An AI called Dragonfly helps design faster-charging batteries

An AI called Dragonfly helps design faster-charging batteries

Batteries are more crucial than ever as they power cars, power our countless devices, and even allow some experimental aircraft to fly. But battery technology still has a long way to go before we see more widespread adoption of electric vehicles, laptop battery lifespans of months, and longer flights on electric planes. That’s why engineers and researchers around the world are constantly searching for the next big battery innovation.

According to an article recently published in Nature Communication, Carnegie Mellon researchers have used a combined system of robotics and artificial intelligence to design better electrolytes for lithium-ion batteries. In particular, the team was looking for electrolytes that would allow batteries to recharge faster, which is one of the biggest problems in battery technology today and a major obstacle to the widespread adoption of electric vehicles.

Lithium-ion batteries have a cathode and an anode surrounded by an electrolyte. When charged, the ions migrate through the electrolyte from the cathode to the anode (and vice versa when discharging). The exact composition of the electrolyte determines the rate at which a battery charges, discharges, and otherwise functions. Optimizing the electrolyte solution is therefore one of the main challenges for battery designers.

The research team used an automated arrangement of pumps, valves, vessels and other lab equipment they dubbed “Clio” to mix different ratios of three potential solvents and a salt. As the document points out, “battery innovations can take years to deliver,” in part because there are so many potential chemicals that can be used in various ratios that optimizing them is “long and laborious.” , at least for people. But with its various automated parts, Clio was able to conduct experiments much faster.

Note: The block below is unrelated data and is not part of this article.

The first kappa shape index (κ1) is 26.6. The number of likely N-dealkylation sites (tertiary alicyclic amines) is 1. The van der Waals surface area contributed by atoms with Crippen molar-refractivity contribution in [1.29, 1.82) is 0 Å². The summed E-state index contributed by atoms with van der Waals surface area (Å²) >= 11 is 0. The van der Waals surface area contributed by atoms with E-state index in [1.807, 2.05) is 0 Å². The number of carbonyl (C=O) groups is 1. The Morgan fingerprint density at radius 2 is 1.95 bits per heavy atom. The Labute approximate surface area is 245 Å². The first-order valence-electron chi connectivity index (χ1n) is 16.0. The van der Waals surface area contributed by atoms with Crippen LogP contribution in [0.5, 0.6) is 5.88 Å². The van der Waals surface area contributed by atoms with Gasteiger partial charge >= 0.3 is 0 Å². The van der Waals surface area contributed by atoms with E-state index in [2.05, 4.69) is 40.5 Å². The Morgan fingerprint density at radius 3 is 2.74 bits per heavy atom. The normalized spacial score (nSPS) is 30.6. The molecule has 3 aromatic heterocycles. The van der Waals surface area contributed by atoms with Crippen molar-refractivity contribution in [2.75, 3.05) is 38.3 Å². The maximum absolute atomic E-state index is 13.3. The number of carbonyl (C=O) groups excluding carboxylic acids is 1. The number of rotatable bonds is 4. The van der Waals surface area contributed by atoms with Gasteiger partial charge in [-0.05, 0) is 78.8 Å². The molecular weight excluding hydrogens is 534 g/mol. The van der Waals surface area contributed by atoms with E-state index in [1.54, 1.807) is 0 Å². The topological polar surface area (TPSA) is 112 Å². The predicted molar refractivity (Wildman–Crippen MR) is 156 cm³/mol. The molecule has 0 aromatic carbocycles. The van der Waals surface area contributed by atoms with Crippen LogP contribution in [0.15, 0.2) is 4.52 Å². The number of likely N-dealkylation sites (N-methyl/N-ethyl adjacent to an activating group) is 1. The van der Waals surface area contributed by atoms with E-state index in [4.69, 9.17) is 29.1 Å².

[Related: Why Dyson is going all-in on solid-state batteries]

To further eliminate the human element, Clio’s results were fed into a machine learning system called “Dragonfly” which analyzed the data to look for patterns and come up with alternative ratios that might perform better. Clio then automatically ran these proposed new experiments, allowing Dragonfly to further optimize chemical recipes.

In total, working with a single salt and three solvents, Clio and Dragonfly were able to conduct 42 experiments over two days and come up with six solutions that outperformed an existing electrolyte solution made from the same four chemicals. The best test cell containing one of the electrolytes developed by robot-IA showed a 13% improvement in performance over the best performing test cell using the commercially available electrolyte.

In an interview with MIT Technology ReviewVenkat Viswanathan, associate professor at Carnegie Mellon and one of the co-authors of the Nature Communication paper, explained that the problem with working with electrolyte ingredients is that you can combine them “in a billion ways.” Previously, most research was based on guesswork, intuition, and trial and error. By being both bias-free and able to quickly navigate experimental conditions, Clio and Dragonfly can test many more options than human researchers – whether minor refinements or lunar solutions – and are not paralyzed by their preconceptions. They can then take what they learn from each experience and tweak things to find the optimal electrolytes for whatever the research team needs.

In this case, Clio and Dragonfly were optimizing recharge speed, but similar “closed-loop” experiments could optimize capacity, discharge time, voltage, and all the other factors that matter to commercial battery performance. In fact, the team believe their work will be “useful beyond the battery community”, saying their “custom-designed robotics platform, experiment planning and integration with device testing will useful for optimizing other autonomous discovery platforms for energy and materials applications”. science in general”.

The Carnegie Mellon team isn’t alone in exploring how machine learning can optimize the many design considerations and complex variables that go into making, maintaining and charging batteries. Late last month, a team of government researchers from the Idaho National Laboratory, run by the Department of Energy, announced that they had found a way to safely and reliably charge vehicles. electricity up to 90% in just 10 minutes. They used a machine learning algorithm to analyze between 20,000 and 30,000 data points from different types of lithium-ion batteries to find the most efficient and safest charging method. They were then able to confirm their results by testing the newly developed charging protocols on real batteries.

And while liquid electrolytes are one frontier for battery research, another is exploring ways to replace that liquid with a solid instead.

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